Please don't.

Please don’t.


Each year in the U.S., about 4,000 infants  between 1 and 12 months of age die of initially unexplained circumstances.  After a thorough forensic investigation that includes an autopsy, about half of these horrible events remain unexplained.  We call these mysterious deaths SIDS — sudden infant death syndrome.  An abnormality or immaturity of the part of an infant’s brain that controls breathing during sleep and sleep arousal is thought to be the culprit of SIDS.  Since 1992, when the American Academy of Pediatrics launched its “Back to Sleep” campaign encouraging parents to always place their infants in the supine (belly up) position to sleep, the incidence of SIDS has declined by more than 50%.

For the other half of these sudden unexpected infant deaths (SUID), two causes are eventually discovered: accidental suffocation and strangulation in bed.  In 2011, the AAP released updated recommendations to prevent SUID, including SIDS, by emphasizing a safe sleep environment for infants.  Steps parents could take to prevent these unexpected infant deaths include:

  • Supine (on the back) positioning.
  • The use of a firm sleep surface (a crib mattress being the safest surface).
  • Breastfeeding.
  • Room sharing without bed sharing.
  • Routine immunizations.
  • Consideration of a pacifier.


The recommendations include things to be avoided in infants:

  • Soft bedding.  (Cushions, pillows, and crib bumper pads.)
  • Overheating.
  • Exposure to second-hand tobacco smoke, alcohol, and illicit drugs.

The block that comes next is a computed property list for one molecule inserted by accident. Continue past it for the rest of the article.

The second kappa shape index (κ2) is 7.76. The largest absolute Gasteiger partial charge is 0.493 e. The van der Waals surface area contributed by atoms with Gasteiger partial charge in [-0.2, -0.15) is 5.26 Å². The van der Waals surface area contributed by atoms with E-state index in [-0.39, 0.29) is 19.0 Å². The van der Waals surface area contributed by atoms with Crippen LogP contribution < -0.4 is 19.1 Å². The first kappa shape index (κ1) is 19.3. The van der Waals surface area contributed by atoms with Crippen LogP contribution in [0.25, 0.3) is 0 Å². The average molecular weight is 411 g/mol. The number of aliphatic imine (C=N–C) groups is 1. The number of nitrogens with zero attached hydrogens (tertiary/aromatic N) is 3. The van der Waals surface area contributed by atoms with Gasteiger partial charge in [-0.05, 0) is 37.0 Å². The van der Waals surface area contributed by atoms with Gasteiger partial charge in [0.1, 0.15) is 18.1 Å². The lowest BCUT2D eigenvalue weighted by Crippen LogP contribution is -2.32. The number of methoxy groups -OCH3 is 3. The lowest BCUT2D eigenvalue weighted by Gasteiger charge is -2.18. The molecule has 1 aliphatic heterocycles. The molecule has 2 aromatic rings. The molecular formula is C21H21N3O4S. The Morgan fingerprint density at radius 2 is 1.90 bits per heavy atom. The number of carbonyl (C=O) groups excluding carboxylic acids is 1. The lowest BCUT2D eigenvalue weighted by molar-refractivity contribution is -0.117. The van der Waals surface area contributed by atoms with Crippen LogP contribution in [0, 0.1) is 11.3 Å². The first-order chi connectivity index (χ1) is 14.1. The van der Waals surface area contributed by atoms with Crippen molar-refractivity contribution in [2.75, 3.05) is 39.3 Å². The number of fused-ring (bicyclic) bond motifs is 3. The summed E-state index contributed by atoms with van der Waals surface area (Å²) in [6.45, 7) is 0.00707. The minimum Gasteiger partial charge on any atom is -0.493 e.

We’ve covered infant-parent bed sharing (co-sleeping) previously on The PediaBlog.  A new study in Pediatrics shines a light on probably the most dangerous place for a baby to sleep: the sofa. Prior studies show that the sofa-as-a-bed increases the risk of SUID up to 67 times, especially when the sofa is shared with another person.  This new study tells us why sofas were found to be so dangerous:

The soft surface of most sofas may create rebreathing and a potentially asphyxiating environment for infants, especially if they are placed in a nonsupine position. Some sofa surfaces also slope down toward the back cushions, which makes it easier for infants to roll and wedge between the seat and back-supporting surface. In this sample, infants who died on sofas were more likely than those who died on other surfaces to be found in the side position. Sleeping on the side with one’s face against the back cush- ions of the sofa or against another person can result in suffocation.


13% of sleep-related infant deaths examined in the study involved babies sleeping on a sofa.  The conclusion:

The sofa is an extremely hazardous sleep surface for infants. Deaths on sofas are associated with surface sharing, being found on the side, changing sleep location, and experiencing prenatal tobacco exposure, which are all risk factors for sudden infant death syndrome and sleep-related deaths.